Bucher optical sorter

This post by Dr. Vino got me thinking about where our mad dash toward a machine-generated world is headed.

The intrepid reporter ventures to Napa Valley to check out an optical sorting machine, technology pioneered in Europe that has come to our shores for $175k a pop. Instead of having people sort the picked fruit off a vibrating sorting table, the machine runs the fruit through a destemmer, then snaps pictures and blasts offending berries off the conveyor belt with a blast of air (sometimes called the “air knife”). The final bin ultimately contains berries without blemishes.

I’m no luddite. I love my machines and wouldn’t want to do without them. The revolution in winemaking technology over the past 30 years has made good wine more plentiful and accessible. What’s not to like?

But I wonder, as we blindly plunge down the techno rabbit hole, whether wine quality is always best served by technology. Technology gives winemakers more control over their final product and enables them to eliminate flaws that in the past warranted a pour down the drain. But there are flaws that make a wine undrinkable—TCA, too much volatile acidity—and flaws that give wines character—a little brett, a modicum of volatile acidity, or grippy tannins that make the finish sing. One flaw that can give wines their unique character is varying degrees of berry ripeness, which presumably this sorting machine would eliminate. It would also reduce the use of whole-cluster fermentation or carbonic maceration both of which are important methods in the winemaker’s arsenal.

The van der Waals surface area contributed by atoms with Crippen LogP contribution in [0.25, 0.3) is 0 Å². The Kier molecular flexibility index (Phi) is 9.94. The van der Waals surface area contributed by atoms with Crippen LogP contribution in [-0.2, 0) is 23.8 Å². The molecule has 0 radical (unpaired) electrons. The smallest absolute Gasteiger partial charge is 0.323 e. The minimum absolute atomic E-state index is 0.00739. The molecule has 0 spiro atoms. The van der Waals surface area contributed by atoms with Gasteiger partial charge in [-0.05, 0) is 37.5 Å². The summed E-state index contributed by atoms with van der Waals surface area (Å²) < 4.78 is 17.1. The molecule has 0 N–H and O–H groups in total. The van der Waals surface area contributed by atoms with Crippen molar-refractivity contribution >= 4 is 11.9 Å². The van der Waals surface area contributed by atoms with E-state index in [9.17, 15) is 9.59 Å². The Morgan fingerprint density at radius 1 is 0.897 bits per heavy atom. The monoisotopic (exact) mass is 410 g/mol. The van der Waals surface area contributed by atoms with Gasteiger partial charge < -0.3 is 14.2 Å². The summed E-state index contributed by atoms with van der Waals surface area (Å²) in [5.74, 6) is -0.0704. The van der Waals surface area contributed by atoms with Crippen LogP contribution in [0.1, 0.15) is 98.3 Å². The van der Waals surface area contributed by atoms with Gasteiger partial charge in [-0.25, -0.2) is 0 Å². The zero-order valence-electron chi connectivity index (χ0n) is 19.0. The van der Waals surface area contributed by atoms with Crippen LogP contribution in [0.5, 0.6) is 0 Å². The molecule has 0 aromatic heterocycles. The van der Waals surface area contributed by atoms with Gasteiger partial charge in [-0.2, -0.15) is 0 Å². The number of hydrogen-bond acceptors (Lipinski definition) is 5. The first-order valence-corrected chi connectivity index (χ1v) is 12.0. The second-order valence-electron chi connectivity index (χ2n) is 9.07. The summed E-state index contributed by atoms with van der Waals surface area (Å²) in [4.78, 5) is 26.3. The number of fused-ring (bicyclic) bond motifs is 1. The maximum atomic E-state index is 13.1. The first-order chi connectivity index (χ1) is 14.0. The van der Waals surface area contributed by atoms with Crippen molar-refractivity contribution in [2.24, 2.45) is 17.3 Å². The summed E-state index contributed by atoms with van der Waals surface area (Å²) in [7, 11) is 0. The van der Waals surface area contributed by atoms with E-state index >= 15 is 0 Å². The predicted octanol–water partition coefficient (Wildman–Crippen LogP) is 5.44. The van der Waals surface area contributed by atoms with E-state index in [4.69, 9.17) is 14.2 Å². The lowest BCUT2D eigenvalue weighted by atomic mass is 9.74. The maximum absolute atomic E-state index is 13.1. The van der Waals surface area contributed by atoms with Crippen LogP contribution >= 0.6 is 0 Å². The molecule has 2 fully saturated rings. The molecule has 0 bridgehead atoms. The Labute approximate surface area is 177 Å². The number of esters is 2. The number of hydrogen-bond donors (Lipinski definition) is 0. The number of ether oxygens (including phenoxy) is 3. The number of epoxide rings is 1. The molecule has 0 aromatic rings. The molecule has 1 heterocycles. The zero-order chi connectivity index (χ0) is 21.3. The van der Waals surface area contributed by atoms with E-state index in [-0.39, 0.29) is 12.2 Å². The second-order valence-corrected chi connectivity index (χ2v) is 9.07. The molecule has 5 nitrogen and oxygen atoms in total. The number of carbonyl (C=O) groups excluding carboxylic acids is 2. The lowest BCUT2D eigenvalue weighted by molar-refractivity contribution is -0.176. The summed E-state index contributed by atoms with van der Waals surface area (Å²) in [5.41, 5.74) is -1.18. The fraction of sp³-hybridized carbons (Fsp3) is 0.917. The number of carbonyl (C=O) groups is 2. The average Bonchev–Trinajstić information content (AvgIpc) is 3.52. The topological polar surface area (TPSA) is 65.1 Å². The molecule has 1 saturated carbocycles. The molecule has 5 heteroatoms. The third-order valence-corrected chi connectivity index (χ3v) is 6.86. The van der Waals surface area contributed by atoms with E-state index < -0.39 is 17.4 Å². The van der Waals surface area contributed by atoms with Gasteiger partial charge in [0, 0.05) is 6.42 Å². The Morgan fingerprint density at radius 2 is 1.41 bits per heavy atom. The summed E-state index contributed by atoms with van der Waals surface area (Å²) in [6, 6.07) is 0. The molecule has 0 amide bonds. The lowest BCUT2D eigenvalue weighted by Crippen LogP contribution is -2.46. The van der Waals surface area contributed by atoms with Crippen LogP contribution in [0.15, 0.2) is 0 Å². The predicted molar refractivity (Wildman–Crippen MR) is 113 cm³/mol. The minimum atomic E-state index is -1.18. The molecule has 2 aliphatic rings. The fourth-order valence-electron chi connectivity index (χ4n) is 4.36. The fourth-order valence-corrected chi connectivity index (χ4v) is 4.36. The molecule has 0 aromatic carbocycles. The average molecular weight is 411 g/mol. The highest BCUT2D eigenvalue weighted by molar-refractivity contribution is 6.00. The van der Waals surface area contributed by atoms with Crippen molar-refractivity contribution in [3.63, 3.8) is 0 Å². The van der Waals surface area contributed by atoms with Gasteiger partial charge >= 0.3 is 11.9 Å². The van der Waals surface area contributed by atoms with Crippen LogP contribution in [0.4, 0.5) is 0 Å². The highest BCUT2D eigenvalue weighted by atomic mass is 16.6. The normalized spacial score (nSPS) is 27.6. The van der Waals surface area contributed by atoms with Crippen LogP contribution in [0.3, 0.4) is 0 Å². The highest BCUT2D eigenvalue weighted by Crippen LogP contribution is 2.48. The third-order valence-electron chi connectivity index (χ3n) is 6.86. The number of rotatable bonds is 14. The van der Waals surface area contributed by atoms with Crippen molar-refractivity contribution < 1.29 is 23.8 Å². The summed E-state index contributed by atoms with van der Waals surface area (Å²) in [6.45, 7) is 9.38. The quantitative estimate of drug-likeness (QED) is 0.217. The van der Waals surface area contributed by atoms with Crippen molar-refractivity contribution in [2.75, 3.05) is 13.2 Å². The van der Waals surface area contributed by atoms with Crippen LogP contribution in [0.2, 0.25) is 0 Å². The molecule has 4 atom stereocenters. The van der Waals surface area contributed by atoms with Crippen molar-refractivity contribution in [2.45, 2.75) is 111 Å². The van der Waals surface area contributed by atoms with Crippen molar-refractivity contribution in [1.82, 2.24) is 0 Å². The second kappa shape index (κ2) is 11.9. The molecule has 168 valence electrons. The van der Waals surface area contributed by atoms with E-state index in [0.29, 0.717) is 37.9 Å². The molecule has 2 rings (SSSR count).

Do we risk creating an excessively standardized winescape—lots of great wines that taste the same—when winemakers employ too much technology. Will perfectly coiffed and manicured wines support an army of serious wine drinkers who look for difference, originality, and sometimes eccentricity?

An analogy with creativity in the arts is useful here. Artists and musicians seldom report beginning a project with a clear idea of how it will finally look or sound. It is only via the process of trial and error, working around obstacles, and solving problems that spontaneously arise, that a work of art finally take shapes. And it is usually impossible to know ahead of time when a work will be finished; at some point it just seems like further modifications and additions will not be an improvement. What counts as a flaw often cannot be determined early on.

Back in the day when I was a musician and songwriter, I would begin to write a song with only the vaguest notion of what it will sound like in the end. Often what seemed to be a flaw, a problem to be solved, would stubbornly persist and become the leitmotif of the work. The recording process was serendipitous in the same way. The fortuitous mistake would be the theme that makes the recording pop.

We are just not that good at imagining perfection before it falls in our lap and we can only tolerate perfection when it is something that is constantly slipping away from us.

Giving winemakers more control is probably a good thing for the creative process just as the development of the synthesizer has been a good thing for musical creativity. But technology that forecloses possibilities, that makes down the happy accident unlikely, will not in the end serve the artistry of winemaking.

I’m not sure that the optical sorter is pernicious. I’m just wondering.